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2017 February Art Dare

Correction:  ‘Hebron High School’ was incorrectly listed as ‘Hebron Art Center’ in the above video


When Prof Lieu’s daughter was in 1st grade, she came home with these drawing charts. Draw responses for each word on one (or more) of our charts!

Chart 1  –  Chart 2  –  Chart 3  –  Chart 4  –  Chart 5

Chart 6  –  Chart 7  –  Chart 8  –  Chart 9  –  Chart 10

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Prize Winners

Brainstorming & Sketching

Suzanne Hughes

Richness Prize
Papermate Inkjoy Ballpoint Pen in Black, printer paper
“I used the February art dare as a way to fill small amounts of time in my classroom and at meetings over the course of four days. My approach was to use a single, simple, often over looked supply (ball point pen) and push myself to use only that to complete each drawing. I also wanted each square to be interesting in both composition and subject matter on its own.”
Brainstorming & Sketching

Cate Christen Waung

Honorable Mention
“This piece was created on Bristol with a very soft dark pencil, pink pearl eraser and a lot of smudging! My favorite square is “resist” as I asked my daughter to model for me and this was her response! The slice of “bread” sits on a square from my patchwork quilt, “snitch” from Harry Potter and a “trophy” is a trophy wife.   “Snap” “lace” “book” and “remedy” were drawn from items in the room around me and “multiply” was an inspiration from Valentine’s Day. (Right around the time I did this project!)”
Brainstorming & Sketching

Merlin S.K.

Diversity Prize
Uniball white gel pen, Micron pen 005, Lead pencil, Sharpie, Fantasia Color pencils, Le Pens, Expo white board marker. 
“I loved the Art Dare for the month because it was something different and I loved  working in the smaller spaces. It also allowed me to think outside the box and think of creative ways to depict the words rather than to take them at face value.”
Brainstorming & Sketching

Corinna Loeckenhoff

Technique Prize
linoleum cut
“I just started creating art again after a long hiatus due to job and family responsibilities. More than a decade ago, I did a series of mini lino-prints for another project. I noticed that the motives matched some of the words in the February art dare which inspired me to carve the missing ones for a complete set. It’s nice to work in such a small format because I can’t get obsessive about details, and if I like the results I can easily turn them into postcards for friends.”
Pen & Marker Drawing by Anonymous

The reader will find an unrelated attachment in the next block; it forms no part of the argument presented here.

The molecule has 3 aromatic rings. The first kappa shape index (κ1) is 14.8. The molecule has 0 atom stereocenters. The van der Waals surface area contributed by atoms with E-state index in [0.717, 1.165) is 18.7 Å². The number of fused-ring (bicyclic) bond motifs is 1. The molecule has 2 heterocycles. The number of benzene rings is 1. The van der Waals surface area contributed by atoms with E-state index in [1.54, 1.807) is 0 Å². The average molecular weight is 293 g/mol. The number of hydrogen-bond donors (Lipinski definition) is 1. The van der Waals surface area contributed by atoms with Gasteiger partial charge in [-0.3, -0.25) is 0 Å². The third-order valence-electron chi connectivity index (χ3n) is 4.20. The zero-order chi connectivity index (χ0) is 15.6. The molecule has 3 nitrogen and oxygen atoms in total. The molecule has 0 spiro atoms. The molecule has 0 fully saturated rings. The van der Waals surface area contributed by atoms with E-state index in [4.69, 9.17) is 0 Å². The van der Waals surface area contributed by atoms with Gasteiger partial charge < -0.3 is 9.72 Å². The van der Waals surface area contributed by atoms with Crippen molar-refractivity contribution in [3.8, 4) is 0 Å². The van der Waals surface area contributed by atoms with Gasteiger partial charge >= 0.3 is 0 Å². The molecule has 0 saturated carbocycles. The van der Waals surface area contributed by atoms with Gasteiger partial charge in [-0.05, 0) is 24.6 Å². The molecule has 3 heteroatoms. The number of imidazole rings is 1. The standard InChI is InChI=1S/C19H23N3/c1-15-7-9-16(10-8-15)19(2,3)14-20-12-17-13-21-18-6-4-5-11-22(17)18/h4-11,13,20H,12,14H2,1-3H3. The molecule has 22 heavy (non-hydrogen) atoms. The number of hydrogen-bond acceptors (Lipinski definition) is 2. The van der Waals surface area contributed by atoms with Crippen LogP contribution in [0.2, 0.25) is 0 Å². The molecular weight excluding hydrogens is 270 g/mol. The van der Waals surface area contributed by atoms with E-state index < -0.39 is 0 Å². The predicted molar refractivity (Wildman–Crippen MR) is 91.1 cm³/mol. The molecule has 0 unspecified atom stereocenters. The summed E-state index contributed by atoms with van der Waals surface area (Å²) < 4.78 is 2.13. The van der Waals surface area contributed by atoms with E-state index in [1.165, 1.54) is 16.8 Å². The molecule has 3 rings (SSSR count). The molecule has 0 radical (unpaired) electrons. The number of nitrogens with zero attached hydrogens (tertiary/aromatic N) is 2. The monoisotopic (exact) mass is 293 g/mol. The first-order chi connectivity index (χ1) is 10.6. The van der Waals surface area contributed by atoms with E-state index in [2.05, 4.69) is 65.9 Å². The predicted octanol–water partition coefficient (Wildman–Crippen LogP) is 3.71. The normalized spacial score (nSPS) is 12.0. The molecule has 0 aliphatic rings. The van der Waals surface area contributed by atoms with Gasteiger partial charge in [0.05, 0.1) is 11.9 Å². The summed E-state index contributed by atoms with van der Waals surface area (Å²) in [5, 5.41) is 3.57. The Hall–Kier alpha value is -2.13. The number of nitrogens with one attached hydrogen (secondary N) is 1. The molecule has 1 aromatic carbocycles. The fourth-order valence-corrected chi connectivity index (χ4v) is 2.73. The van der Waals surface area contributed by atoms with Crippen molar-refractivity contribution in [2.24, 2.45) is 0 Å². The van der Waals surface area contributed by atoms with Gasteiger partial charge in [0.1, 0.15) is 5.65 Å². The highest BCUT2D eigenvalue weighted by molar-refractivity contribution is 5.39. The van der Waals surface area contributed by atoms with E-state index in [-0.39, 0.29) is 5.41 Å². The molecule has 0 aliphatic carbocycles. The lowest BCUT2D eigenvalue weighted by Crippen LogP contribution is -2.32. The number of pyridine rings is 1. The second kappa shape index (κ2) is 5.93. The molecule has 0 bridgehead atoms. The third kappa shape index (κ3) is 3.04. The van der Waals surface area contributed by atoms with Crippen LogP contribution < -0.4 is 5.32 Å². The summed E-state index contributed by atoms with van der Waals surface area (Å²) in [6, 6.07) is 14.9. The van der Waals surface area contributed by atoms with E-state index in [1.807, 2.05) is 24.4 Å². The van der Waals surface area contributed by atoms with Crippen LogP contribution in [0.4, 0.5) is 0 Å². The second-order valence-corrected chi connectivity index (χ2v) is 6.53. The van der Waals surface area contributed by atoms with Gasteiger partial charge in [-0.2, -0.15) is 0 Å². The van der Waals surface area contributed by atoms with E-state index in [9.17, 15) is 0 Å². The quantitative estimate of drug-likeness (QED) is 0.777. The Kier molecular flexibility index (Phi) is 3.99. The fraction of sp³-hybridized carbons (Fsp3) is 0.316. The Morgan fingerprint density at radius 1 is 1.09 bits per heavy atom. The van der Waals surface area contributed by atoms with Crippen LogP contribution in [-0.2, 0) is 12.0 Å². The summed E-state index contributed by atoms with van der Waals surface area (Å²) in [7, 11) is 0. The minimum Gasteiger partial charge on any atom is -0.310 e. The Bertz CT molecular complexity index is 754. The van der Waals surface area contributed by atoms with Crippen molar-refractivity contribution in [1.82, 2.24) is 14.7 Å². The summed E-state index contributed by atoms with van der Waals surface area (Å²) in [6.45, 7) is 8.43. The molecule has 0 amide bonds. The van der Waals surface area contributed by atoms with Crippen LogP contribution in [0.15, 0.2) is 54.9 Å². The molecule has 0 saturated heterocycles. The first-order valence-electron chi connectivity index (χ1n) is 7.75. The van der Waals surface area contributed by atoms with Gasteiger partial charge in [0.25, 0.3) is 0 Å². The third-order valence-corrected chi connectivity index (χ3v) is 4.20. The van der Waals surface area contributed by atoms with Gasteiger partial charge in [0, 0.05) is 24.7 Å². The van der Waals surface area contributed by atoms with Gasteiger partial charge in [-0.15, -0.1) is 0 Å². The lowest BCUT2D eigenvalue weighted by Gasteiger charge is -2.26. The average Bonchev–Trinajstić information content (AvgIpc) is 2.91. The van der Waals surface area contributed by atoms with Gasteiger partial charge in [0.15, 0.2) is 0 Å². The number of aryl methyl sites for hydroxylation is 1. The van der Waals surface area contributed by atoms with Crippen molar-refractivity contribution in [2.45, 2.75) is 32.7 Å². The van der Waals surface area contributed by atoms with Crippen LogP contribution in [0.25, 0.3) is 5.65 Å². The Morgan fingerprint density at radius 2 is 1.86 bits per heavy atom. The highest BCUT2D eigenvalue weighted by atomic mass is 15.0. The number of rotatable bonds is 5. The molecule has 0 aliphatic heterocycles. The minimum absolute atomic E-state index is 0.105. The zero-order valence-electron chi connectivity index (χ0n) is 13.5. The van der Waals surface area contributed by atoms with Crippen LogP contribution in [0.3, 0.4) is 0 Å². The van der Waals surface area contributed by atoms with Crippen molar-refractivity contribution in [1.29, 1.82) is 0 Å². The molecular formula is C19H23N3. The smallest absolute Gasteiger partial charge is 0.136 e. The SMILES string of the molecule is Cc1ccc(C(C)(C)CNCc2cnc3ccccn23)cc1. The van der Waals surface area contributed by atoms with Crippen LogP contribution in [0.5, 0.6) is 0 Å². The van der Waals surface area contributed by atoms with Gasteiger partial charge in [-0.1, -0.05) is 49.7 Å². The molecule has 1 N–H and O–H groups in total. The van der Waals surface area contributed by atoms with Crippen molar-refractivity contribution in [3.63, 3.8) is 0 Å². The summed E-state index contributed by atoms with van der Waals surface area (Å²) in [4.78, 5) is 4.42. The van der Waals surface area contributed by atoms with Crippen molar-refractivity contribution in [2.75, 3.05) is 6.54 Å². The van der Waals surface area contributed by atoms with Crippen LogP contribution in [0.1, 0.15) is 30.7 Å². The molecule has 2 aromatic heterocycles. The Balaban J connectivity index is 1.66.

Innovative Thinking Prize
Uniball white gel pen, Micron pen 005, Lead pencil, Sharpie, Fantasia Color pencils, Le Pens, Expo white board marker. 
“The way the boxes were laid out on the page made me think of a comic strip; all I had to do was coax a story out of those nine words.  I did try to move the camera around, get different points of view by zooming in and out in order to illustrate each word more dynamically while keeping track of the narrative at the same time.”
Pen Drawing by Emma Heyes

Emma Heyes

Honorable Mention
Artliner pen
“I found this art dare really challenging – I was quite resistant to doing it at first. I felt restricted by the straight lines and the words and the font. But I was determined to complete it, and after looking at all the charts 4 or 5 times each, the words on this chart created this story in my mind, which I drew.”

Art Teacher's Prize

Ross Hines, Art Teacher

Ross Hines, Art Teacher
Hebron High School, 9th grade class

“Most of the past Art Dares haven’t fit into my curriculum, but the February Art Dare worked beautifully with my Freshman Drawing 2 class.  I had also conveniently finished my own February Art Dare so I had a handy example.  For my directions, I explained what the Art Dare was and who was hosting.  I discussed a few approaches to accomplishing the objectives of the dare and turned the students loose.  They had a week to work on the three sheets and almost everyone delivered!  I have one of the best Freshman Drawing 2 classes that I’ve had in a long time and they took off!  It’s fascinating to see the various ways that the student approached the subject matter and choices they made.

I had a very hands-off approach for direction, as I didn’t want to influence them to heavily beyond suggesting they think ‘outside the box’ and seeing my own work!  I’m very happy with the results!”

Selected Entries

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